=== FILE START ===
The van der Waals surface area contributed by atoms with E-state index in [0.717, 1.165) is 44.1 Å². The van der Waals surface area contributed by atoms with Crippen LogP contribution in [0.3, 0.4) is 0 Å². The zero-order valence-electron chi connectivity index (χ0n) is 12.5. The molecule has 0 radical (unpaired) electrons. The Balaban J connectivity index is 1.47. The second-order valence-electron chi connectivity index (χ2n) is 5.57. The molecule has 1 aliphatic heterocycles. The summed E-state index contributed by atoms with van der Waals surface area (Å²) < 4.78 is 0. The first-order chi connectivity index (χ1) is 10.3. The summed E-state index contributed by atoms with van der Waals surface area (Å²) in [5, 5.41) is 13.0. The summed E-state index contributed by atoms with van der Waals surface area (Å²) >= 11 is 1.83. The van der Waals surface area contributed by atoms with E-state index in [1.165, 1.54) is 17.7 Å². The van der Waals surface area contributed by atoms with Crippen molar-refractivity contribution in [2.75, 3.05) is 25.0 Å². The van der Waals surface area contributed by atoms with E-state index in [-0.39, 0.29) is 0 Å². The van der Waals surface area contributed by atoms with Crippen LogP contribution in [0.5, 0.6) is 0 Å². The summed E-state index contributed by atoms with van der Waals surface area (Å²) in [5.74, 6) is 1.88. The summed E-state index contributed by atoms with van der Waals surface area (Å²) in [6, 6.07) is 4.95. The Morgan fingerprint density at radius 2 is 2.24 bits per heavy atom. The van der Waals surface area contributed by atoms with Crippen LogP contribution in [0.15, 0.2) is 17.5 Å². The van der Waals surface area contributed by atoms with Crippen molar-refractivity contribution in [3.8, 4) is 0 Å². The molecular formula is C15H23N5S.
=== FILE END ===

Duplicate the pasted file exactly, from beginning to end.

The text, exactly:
The van der Waals surface area contributed by atoms with E-state index in [0.717, 1.165) is 44.1 Å². The van der Waals surface area contributed by atoms with Crippen LogP contribution in [0.3, 0.4) is 0 Å². The zero-order valence-electron chi connectivity index (χ0n) is 12.5. The molecule has 0 radical (unpaired) electrons. The Balaban J connectivity index is 1.47. The second-order valence-electron chi connectivity index (χ2n) is 5.57. The molecule has 1 aliphatic heterocycles. The summed E-state index contributed by atoms with van der Waals surface area (Å²) < 4.78 is 0. The first-order chi connectivity index (χ1) is 10.3. The summed E-state index contributed by atoms with van der Waals surface area (Å²) in [5, 5.41) is 13.0. The summed E-state index contributed by atoms with van der Waals surface area (Å²) >= 11 is 1.83. The van der Waals surface area contributed by atoms with E-state index in [1.165, 1.54) is 17.7 Å². The van der Waals surface area contributed by atoms with Crippen molar-refractivity contribution in [2.75, 3.05) is 25.0 Å². The van der Waals surface area contributed by atoms with E-state index in [-0.39, 0.29) is 0 Å². The van der Waals surface area contributed by atoms with Crippen LogP contribution in [0.5, 0.6) is 0 Å². The summed E-state index contributed by atoms with van der Waals surface area (Å²) in [5.74, 6) is 1.88. The summed E-state index contributed by atoms with van der Waals surface area (Å²) in [6, 6.07) is 4.95. The Morgan fingerprint density at radius 2 is 2.24 bits per heavy atom. The van der Waals surface area contributed by atoms with Crippen LogP contribution in [0.15, 0.2) is 17.5 Å². The van der Waals surface area contributed by atoms with Crippen molar-refractivity contribution in [3.8, 4) is 0 Å². The molecular formula is C15H23N5S.